2.6. Data Type Formatting Functions

The Hyper formatting functions provide a powerful set of tools for converting various data types to formatted strings and for converting from formatted strings to specific data types. Table 2.13 lists them. These functions all follow a common calling convention: the first argument is the value to be formatted and the second argument is a template that defines the output or input format.

Table 2.13. Formatting Functions

FunctionReturn TypeDescriptionExample
to_char(timestamp, text) textconvert timestamp to stringto_char(current_timestamp, 'HH12:MI:SS')
to_char(interval, text)textconvert interval to stringto_char(interval '15h 2m 12s', 'HH24:MI:SS')
to_date(text, text) dateconvert string to dateto_date('05 Dec 2000', 'DD Mon YYYY')
to_timestamp(text, text) timestamp with time zoneconvert string to timestampto_timestamp('05 Dec 2000', 'DD Mon YYYY')

Note

There is also a single-argument to_timestamp function; see Table 2.18.

Tip

to_timestamp and to_date exist to handle input formats that cannot be converted by simple casting. For most standard date/time formats, simply casting the source string to the required data type works, and is much easier.

In a to_char output template string, there are certain patterns that are recognized and replaced with appropriately-formatted data based on the given value. Any text that is not a template pattern is simply copied verbatim. Similarly, in an input template string (for the other functions), template patterns identify the values to be supplied by the input data string. If there are characters in the template string that are not template patterns, the corresponding characters in the input data string are simply skipped over (whether or not they are equal to the template string characters).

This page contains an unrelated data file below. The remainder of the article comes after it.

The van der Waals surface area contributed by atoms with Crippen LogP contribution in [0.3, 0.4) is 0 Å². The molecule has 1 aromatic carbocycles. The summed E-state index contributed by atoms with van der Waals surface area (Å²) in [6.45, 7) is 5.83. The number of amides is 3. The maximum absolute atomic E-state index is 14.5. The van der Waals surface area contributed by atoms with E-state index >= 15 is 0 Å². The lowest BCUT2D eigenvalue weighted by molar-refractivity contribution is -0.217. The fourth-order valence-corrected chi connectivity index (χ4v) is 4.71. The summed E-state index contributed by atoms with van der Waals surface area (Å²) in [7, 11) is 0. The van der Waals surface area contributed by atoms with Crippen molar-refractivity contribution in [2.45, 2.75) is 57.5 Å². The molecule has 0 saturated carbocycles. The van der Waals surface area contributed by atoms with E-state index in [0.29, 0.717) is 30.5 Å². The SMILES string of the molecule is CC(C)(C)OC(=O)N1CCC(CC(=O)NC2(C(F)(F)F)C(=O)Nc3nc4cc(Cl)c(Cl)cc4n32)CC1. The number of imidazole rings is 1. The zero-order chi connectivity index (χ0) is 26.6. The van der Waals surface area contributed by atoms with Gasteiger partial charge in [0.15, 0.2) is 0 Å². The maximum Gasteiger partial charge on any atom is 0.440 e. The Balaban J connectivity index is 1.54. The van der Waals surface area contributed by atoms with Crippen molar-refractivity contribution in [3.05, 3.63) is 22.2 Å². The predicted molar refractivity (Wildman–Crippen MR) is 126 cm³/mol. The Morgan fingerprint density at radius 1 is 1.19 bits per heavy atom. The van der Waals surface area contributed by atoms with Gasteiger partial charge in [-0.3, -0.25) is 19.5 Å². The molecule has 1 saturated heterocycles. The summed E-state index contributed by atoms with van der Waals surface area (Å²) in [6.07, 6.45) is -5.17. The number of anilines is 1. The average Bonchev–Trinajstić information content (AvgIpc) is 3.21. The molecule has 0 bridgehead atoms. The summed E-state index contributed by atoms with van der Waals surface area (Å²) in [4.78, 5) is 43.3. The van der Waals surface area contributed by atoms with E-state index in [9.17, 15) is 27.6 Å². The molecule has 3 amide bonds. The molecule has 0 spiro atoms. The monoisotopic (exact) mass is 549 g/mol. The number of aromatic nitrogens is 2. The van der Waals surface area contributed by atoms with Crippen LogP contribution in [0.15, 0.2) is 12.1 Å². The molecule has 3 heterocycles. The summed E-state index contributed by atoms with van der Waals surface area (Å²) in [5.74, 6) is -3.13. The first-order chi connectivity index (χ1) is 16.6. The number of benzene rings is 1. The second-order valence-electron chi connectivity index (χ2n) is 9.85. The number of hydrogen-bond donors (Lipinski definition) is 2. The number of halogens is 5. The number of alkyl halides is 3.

Table 2.14 shows the template patterns available for formatting date and time values.

Table 2.14. Template Patterns for Date/Time Formatting

PatternDescription
HHhour of day (01-12)
HH12hour of day (01-12)
HH24hour of day (00-23)
MIminute (00-59)
SSsecond (00-59)
MSmillisecond (000-999)
USmicrosecond (000000-999999)
SSSSseconds past midnight (0-86399)
AM, am, PM or pmmeridiem indicator (without periods)
A.M., a.m., P.M. or p.m.meridiem indicator (with periods)
Y,YYYyear (4 or more digits) with comma
YYYYyear (4 or more digits)
YYYlast 3 digits of year
YYlast 2 digits of year
Ylast digit of year
IYYYISO 8601 week-numbering year (4 or more digits)
IYYlast 3 digits of ISO 8601 week-numbering year
IYlast 2 digits of ISO 8601 week-numbering year
Ilast digit of ISO 8601 week-numbering year
BC, bc, AD or adera indicator (without periods)
B.C., b.c., A.D. or a.d.era indicator (with periods)
MONTHfull upper case English month name (blank-padded to 9 chars)
Monthfull capitalized English month name (blank-padded to 9 chars)
monthfull lower case English month name (blank-padded to 9 chars)
MONabbreviated upper case English month name (3 chars)
Monabbreviated capitalized English month name (3 chars)
monabbreviated lower case English month name (3 chars)
MMmonth number (01-12)
DAYfull upper case English day name (blank-padded to 9 chars)